Last time we went on location together was 2006. We were in London for two months. A week before our departure for home Jerry and I had taken the train up to a beautiful town in North Yorkshire called Whitby. On our second day there Jerry had a terrible cycling accident. There was no blood. He just fell and hit the handlebars wrong and the impact was so strong it lacerated his liver and bruised a couple other organs. We ended up spending two nights in ICU and a total of ten days in the hospital (mostly at the pediatric liver unit in Leeds). When I think of that experience I almost never think of it as bad luck or say to myself "wasn't it awful?" I can only think of how lucky we were to bring him home with us.
Anyway, I think that's why I'm feeling so sad about Warren leaving. Logically, I know the accident was a fluke. There's no reason something like that should happen again just because we're going on location. Thinking that way is ridiculous and I know it! But I guess it's bringing back all the memories and feelings of those last weeks in England and our trip home. We were all in such a state of shock.
Ugh. Sorry to sound so glum! The good news is that I've had absolutely no time for fretting over what Jerry is learning. In fact, I'm trying to lose the word "learning" from my vocabulary. I've decided it's wound up too tightly with school and the more tyrannical forms of education. My new word (words, actually) is (are) going to be "acquiring knowledge." I can't deny that Jerry is acquiring knowledge daily. In fact, Webkinz has turned out to be his latest source for all kinds of information! Who knew!? And he's getting really excited about New Zealand and Fiji (we're going to try for a side trip to Fiji!!) He's also learning a lot about medieval warfare (and lots of new vocabulary) through reading Redwall. We're reading it together and though I'm not entirely enamored with the story, I can't deny that the writing is pretty good.
I've just realized that writing "I've had absolutely no time for fretting over what Jerry is learning" and meaning it as a GOOD thing, will probably shock any readers who are new to my blog and aren't familiar with Unschooling. If you click on the link to the right of my blog that says "Joyfully Rejoicing" (or just click here) you'll find lots and lots of information about Unschooling written by Joyce Fetteroll. She explains it beautifully.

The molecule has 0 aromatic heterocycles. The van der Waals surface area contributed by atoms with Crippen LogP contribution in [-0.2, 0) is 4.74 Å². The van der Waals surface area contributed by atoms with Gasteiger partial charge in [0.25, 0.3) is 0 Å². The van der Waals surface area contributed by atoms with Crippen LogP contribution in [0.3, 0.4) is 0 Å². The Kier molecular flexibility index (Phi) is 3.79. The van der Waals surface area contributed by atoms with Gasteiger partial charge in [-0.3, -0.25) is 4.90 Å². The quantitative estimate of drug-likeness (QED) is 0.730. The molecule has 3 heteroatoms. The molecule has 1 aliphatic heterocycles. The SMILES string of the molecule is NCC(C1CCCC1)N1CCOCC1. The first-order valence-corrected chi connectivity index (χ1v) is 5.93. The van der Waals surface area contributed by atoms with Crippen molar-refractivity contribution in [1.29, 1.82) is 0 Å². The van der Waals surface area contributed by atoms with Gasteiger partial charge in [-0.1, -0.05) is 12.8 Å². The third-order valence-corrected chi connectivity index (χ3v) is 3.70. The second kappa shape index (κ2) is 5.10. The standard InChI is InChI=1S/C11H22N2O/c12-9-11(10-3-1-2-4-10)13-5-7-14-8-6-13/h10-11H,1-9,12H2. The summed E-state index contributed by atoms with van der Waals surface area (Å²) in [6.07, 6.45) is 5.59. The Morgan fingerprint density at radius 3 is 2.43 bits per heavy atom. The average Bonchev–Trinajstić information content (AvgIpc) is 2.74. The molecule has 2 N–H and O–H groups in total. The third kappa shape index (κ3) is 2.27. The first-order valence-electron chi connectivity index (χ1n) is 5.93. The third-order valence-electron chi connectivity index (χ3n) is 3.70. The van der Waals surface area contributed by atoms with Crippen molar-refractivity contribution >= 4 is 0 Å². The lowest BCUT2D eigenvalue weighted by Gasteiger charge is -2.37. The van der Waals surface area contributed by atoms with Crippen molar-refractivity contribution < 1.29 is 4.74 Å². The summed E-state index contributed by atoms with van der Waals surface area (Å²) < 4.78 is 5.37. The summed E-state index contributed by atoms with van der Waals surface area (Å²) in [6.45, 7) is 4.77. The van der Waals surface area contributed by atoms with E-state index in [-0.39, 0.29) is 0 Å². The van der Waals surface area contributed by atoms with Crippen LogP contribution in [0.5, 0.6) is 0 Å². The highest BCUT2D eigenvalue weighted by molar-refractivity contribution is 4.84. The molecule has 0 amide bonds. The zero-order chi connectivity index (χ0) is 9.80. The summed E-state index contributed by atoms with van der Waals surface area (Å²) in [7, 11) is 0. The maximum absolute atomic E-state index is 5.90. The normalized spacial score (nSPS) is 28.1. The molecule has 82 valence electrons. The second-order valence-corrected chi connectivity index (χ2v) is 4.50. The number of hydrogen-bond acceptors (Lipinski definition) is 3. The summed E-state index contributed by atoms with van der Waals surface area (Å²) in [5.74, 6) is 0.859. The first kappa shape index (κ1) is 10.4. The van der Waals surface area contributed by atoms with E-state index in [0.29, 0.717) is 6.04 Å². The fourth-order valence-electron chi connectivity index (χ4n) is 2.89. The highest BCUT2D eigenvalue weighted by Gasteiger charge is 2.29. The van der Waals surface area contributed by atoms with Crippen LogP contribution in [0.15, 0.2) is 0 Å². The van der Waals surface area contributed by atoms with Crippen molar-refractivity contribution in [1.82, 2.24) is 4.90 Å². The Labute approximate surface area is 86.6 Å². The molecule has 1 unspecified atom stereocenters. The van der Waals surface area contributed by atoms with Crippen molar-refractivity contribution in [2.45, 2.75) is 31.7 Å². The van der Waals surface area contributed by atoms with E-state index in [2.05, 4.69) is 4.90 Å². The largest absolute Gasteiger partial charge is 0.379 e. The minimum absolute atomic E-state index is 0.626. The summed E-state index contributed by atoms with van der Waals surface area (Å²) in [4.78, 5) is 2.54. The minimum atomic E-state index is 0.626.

Here are a couple excerpts from her Unschooling Philosophy page:
The principles of unschooling are that humans are born learners. That children will learn best when given the freedom to learn what, when and how they want.
The goal of unschooling is not education. It is to help a child be who she is and blossom into who she will become. Learning happens as a side effect.
These are from How Unschooling Works:
Real learning is how they learned to speak English. If you can step back and look at it objectively, they don't consciously learn to speak. It's just there. They absorb how others use it. They play with it. They pick up a piece and use it as a tool to get what they need because it's better than the tools they had been using. (They realize "ook" gets them milk more efficiently than crying.) They never think, "Oh, English is useful. I need to practice and get better at it." They just use a variety of tools (including English) trying to get what they want and get better at the tools that work best as a side effect.
All the stuff they teach in school are tools that people might use to get what they want. In real life if someone is reading Charles Dickens and wants to know why society was like that, they'll read some history. Unfortunately schools do it backwards: giving kids the tools before they have the reasons or desire to use them, e.g., making them study Victorian England in case they want to understand Charles Dickens better. And because the tools are so dull when taken out of context, kids often turn away from the things the tools are good for.
Unfortunately there isn't a short cut from believing learning needs to look like school to believing that learning by doing is enough. And some people understand it's enough but still harbor feelings that it isn't enough. (The messages we pick up from society are pretty insidious and their roots go deep!) Read about the real learning unschooling kids are doing. Observe real learning in your own kid. (And take off the school glasses when you do it! ;-) Eventually you'll get it. :-)
That last one is good news for me.